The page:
Brattleboro will open its varsity football schedule at Essex in a 7 p.m. game on Aug. 31.

The rest of the fall seasons will begin on Aug. 30.

In boys’ soccer, Bellows Falls will open at Twin Valley on Thursday, Aug. 30, at 7 p.m. It will be the first varsity soccer game at Baker Field in Wilmington since 2010. Last season, the Wildcats played all of their games on the road as flood damage from Tropical Storm Irene trashed Baker Field. Leland & Gray travels to BFA-Fairfax on Saturday, Sept. 1, while Brattleboro opens on the road at Burr & Burton on Thursday, Sept. 6.

In field hockey, Brattleboro and Bellows Falls both open with home games as Brattleboro hosts Hartford on Wednesday, Sept. 5, at 7 p.m., while BF hosts Woodstock on Monday, Sept. 10, at 4 p.m.

Twin Valley hosts Leland & Gray at Baker Field on Sept. 4 to open the girls’ soccer season. Brattleboro starts the season with a 7 p.m. game at Tenney Field on Sept. 4 against Stevens. Bellows Falls opens its season on the road at St. Johnsbury on Sept. 11.

The cross country season begins for Brattleboro and Bellows Falls with a boys and girls combined meet at Bellows Falls on Sept. 4.

U.S. Open moves from Stratton to Vail in 2013

• The Burton U.S. Open, which first took place in 1982 and is now the longest-running snowboarding competition in the world, is leaving Vermont and taking up residence in Colorado.

After spending the last 27 years at Stratton Mountain Resort, Burton founder and CEO Jake Burton announced last week that the U.S. Open will be held at Vail Mountain’s Golden Peak, beginning Feb. 25, 2013.

“Stratton not only hosted the Open for 27 years, but also played a pivotal role in making resort riding a reality,” Burton said in a news release. “And as we look to the future progression of the U.S. Open, I feel that Vail offers us the ideal venue to host the event. Vail is an incredible mountain and has been my snowboarding home-away-from-home for over 20 years. I have no doubt that the US Open at Vail will only grow in its legacy as the premier rider-driven event in the world.”

West Dover’s Kelly Clark was among a group of Burton pro riders who were out in Vail last month to check out the proposed location of the 22-foot halfpipe. Afterward, Clark said she was pleased with the event’s new home.

“The U.S. Open is one of my favorite events by far, and I couldn’t be more excited about its next evolution,” said the five-time U.S. Open halfpipe champ and three-time Olympian in a news release. “Burton has always been about progressing the sport and doing what’s best for snowboarders, and I truly believe that this move to Vail will make the Open even better for the riders and the thousands of fans who come out to watch.”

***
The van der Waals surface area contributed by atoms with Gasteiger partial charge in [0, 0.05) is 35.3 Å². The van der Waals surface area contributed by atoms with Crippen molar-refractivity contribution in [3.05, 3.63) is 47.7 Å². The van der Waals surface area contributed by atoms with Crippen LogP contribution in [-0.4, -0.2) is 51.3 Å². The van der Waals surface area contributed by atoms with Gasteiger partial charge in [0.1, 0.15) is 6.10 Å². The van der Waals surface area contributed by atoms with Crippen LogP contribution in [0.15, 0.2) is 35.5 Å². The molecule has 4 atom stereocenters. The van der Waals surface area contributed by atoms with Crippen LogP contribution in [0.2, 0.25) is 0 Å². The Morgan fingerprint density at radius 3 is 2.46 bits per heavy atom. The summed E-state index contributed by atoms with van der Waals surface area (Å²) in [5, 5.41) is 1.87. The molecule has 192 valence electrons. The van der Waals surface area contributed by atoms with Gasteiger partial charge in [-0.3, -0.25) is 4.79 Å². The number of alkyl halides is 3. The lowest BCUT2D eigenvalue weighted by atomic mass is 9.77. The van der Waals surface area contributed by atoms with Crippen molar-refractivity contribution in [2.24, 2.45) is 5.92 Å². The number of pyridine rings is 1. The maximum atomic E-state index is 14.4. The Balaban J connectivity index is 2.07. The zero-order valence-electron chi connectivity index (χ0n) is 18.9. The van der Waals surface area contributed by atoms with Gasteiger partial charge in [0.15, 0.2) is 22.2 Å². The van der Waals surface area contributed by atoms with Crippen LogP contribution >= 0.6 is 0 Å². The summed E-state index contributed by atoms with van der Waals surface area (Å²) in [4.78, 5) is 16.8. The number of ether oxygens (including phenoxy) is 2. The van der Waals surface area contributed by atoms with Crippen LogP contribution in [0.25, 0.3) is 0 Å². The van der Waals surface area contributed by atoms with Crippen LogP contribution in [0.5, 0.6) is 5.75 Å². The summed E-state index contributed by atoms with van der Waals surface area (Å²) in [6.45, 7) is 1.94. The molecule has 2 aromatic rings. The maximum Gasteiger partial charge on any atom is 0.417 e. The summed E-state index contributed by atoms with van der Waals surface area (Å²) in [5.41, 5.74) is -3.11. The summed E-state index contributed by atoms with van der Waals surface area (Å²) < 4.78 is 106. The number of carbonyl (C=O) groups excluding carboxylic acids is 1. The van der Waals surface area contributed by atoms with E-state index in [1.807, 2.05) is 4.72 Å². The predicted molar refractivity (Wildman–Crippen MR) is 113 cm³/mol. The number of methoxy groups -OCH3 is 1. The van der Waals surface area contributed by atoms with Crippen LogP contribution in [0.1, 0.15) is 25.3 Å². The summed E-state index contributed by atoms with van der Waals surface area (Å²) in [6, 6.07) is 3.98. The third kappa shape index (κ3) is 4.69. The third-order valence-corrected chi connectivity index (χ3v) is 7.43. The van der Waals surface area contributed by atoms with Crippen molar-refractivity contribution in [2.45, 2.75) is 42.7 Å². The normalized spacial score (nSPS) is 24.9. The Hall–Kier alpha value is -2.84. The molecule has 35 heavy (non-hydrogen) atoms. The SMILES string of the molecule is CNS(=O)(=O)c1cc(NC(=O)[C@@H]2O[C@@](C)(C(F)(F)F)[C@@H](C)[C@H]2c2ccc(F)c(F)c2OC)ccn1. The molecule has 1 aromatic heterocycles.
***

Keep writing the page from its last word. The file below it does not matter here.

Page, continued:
Burton and Clark’s words sounded the right notes, but the reality is that southern Vermont is losing a major sporting event that routinely attracted the biggest names in snowboarding and thousands of spectators.

Looking at the pros and cons of Stratton versus Vail, it’s easy to see why Burton moved the event to Colorado.

Transportation is a wash. Vail is a two-hour drive from Denver, or about the same distance Stratton is from Bradley International Airport in Connecticut.

Vail would definitely get the nod for weather, given that Colorado’s mountains do not see rain, sleet, and ice like Vermont.

There will be more to do in Vail, as promoters are talking about putting in a festival area at the base of the halfpipe, with free outdoor concerts and other entertainment.

There are more skiers and snowboarders in Colorado, so the opportunities for growth are certainly there.

But there is one big strike against Vail. It’s not Vermont, the place where the modern age of snowboarding began. The place where Jake Burton founded his company and built the sport from an oddity to an industry. The place the biggest event in snowboarding, the U.S. Open, was born.

Yes, having the U.S. Open in Vail will fit Jake Burton’s desire to grow the sport. And, as we saw a few years ago when Burton ended production of its boards in Vermont, his love of Vermont ends where the bottom line of his company begins. But it just does not seem right that the state with the richest heritage in the sport will no longer host any major snowboarding competitions.

Pool closes for season on Sunday

• There may be another six weeks of summer according to the calendar, but according to the Brattleboro Recreation & Parks Department, summer will be ending on Sunday, Aug. 12, at 8 p.m. That’s when they will be closing the swimming pool at Living Memorial Park for the season.

For the past few years, the town has been closing the pool in mid-August to save money, and unless a private benefactor shows up, the pool will continue to close early, with too much summer left.

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Originally published in The Commons issue #164 (Wednesday, August 8, 2012).